It was a packed house at the Dothan City School Board meeting tonight.
Some teachers and community members made a desperate plea, to keep one city school open.
Because of a 5-and-a-half million dollar budget shortfall, city school officials say they are contemplating shutting down the alternative school, PASS academy.
But faculty and concerned parents are fighting to keep students at pass, in the classroom.
“The classroom should be the last place that we cut,” says a concerned resident.
Emotions ran high at the Dothan City School board meeting Monday night.
Some Dothan residents are protesting the possible closure of pass academy.
"We have to make sure we give all of our children a fighting chance," says another resident.
State proration currently stands at 11-percent, leaving Dothan City Schools 5-and-a-half million dollars short with 2 months left in the fiscal year.
Superintendent Dr. Sam Nichols proposed closing the alternative school and implementing an "options academy".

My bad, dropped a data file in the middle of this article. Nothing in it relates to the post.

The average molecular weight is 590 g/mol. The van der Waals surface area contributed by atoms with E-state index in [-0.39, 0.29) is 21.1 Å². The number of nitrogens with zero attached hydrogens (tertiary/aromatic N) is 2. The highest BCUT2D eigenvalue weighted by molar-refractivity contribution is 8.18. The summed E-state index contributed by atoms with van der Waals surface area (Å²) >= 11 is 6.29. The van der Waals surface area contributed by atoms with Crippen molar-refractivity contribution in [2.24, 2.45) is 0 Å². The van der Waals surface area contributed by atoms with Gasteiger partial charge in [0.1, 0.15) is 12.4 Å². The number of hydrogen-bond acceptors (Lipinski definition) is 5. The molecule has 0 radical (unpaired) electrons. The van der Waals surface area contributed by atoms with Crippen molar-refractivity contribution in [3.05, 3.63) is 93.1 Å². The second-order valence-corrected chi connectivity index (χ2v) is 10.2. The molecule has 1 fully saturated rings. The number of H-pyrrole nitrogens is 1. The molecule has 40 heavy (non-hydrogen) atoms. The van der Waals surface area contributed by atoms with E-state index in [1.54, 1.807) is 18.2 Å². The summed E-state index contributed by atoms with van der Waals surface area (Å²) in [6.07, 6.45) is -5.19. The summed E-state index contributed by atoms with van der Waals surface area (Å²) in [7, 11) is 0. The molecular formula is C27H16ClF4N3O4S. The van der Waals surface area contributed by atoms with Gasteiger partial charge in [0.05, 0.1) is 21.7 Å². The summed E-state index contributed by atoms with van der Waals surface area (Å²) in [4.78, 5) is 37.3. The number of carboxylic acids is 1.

Dr. Nichols believes the plan will save the school system almost $575,000
"It's absolutely essential that we look at possible ways to reduce our budget and still provide programs our kids deserve,” says Superintendent Nichols.
In 2008, the school system spent nearly a million and a half dollars to run pass academy.
In 2009, that number was cut to a little more than $900,000.
With Dr. Nichols plan, the new academy will operate on just less than $350,000.
“This is not a proposal I really wanted to make...but with catastrophic cuts if we don’t take very definite, strong measures at this point this school system will be in trouble,” says Superintendent Nichols.
School officials say they don't want to close the school, but cuts need to be made.
"We don't want to cut anything but you can't get blood out of a turnip. We don't have a way to raise revenue," says school board member Jimmy Addison.
But some residents say if the community pulls together, they'll eventually find a solution.
"It's not a lot of money, we can do it if we put our collective heads together and set out and try to work it out,” says Alabama NAACP president Edward Vaughn.
After superintendent Nichols made his recommendation, he did not ask the school board to vote.
He says he wants to take some time to gather their facts so they can make an informed decision.
No word on when the vote will be held.
Last year, PASS academy had almost 230 students enrolled in school.